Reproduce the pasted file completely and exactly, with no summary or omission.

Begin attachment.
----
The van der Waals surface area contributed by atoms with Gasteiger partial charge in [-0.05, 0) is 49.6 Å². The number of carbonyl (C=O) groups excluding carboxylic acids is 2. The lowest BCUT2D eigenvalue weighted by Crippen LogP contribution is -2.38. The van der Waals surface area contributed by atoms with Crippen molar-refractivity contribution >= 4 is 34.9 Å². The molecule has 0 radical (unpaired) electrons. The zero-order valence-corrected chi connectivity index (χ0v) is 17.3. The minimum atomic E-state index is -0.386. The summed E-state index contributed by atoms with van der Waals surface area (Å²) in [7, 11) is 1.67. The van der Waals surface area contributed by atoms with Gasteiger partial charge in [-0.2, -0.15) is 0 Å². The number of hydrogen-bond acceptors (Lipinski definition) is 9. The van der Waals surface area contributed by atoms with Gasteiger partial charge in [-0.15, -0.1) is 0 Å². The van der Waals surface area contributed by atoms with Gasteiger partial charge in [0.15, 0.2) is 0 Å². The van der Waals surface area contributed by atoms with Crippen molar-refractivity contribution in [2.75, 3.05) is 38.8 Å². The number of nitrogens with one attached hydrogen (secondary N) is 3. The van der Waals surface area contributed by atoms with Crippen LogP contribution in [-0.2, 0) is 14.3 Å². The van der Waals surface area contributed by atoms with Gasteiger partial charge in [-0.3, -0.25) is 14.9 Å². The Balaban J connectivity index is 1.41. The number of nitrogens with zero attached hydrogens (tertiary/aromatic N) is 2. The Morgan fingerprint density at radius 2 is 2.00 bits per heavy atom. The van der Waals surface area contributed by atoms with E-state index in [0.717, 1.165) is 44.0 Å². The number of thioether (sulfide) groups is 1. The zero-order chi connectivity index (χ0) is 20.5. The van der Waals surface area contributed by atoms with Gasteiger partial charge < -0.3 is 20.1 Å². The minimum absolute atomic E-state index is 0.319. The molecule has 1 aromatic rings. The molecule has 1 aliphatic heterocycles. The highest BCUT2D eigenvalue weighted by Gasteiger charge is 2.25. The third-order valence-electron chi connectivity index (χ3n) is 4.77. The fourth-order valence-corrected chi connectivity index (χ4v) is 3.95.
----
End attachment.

The van der Waals surface area contributed by atoms with Gasteiger partial charge in [-0.05, 0) is 49.6 Å². The number of carbonyl (C=O) groups excluding carboxylic acids is 2. The lowest BCUT2D eigenvalue weighted by Crippen LogP contribution is -2.38. The van der Waals surface area contributed by atoms with Crippen molar-refractivity contribution >= 4 is 34.9 Å². The molecule has 0 radical (unpaired) electrons. The zero-order valence-corrected chi connectivity index (χ0v) is 17.3. The minimum atomic E-state index is -0.386. The summed E-state index contributed by atoms with van der Waals surface area (Å²) in [7, 11) is 1.67. The van der Waals surface area contributed by atoms with Gasteiger partial charge in [-0.2, -0.15) is 0 Å². The number of hydrogen-bond acceptors (Lipinski definition) is 9. The van der Waals surface area contributed by atoms with Gasteiger partial charge in [-0.15, -0.1) is 0 Å². The van der Waals surface area contributed by atoms with Gasteiger partial charge in [0.15, 0.2) is 0 Å². The van der Waals surface area contributed by atoms with Crippen molar-refractivity contribution in [2.75, 3.05) is 38.8 Å². The number of nitrogens with one attached hydrogen (secondary N) is 3. The van der Waals surface area contributed by atoms with Crippen LogP contribution in [-0.2, 0) is 14.3 Å². The van der Waals surface area contributed by atoms with Gasteiger partial charge in [-0.3, -0.25) is 14.9 Å². The Balaban J connectivity index is 1.41. The number of nitrogens with zero attached hydrogens (tertiary/aromatic N) is 2. The Morgan fingerprint density at radius 2 is 2.00 bits per heavy atom. The van der Waals surface area contributed by atoms with E-state index in [0.717, 1.165) is 44.0 Å². The number of thioether (sulfide) groups is 1. The zero-order chi connectivity index (χ0) is 20.5. The van der Waals surface area contributed by atoms with Gasteiger partial charge < -0.3 is 20.1 Å². The minimum absolute atomic E-state index is 0.319. The molecule has 1 aromatic rings. The molecule has 1 aliphatic heterocycles. The highest BCUT2D eigenvalue weighted by Gasteiger charge is 2.25. The third-order valence-electron chi connectivity index (χ3n) is 4.77. The fourth-order valence-corrected chi connectivity index (χ4v) is 3.95.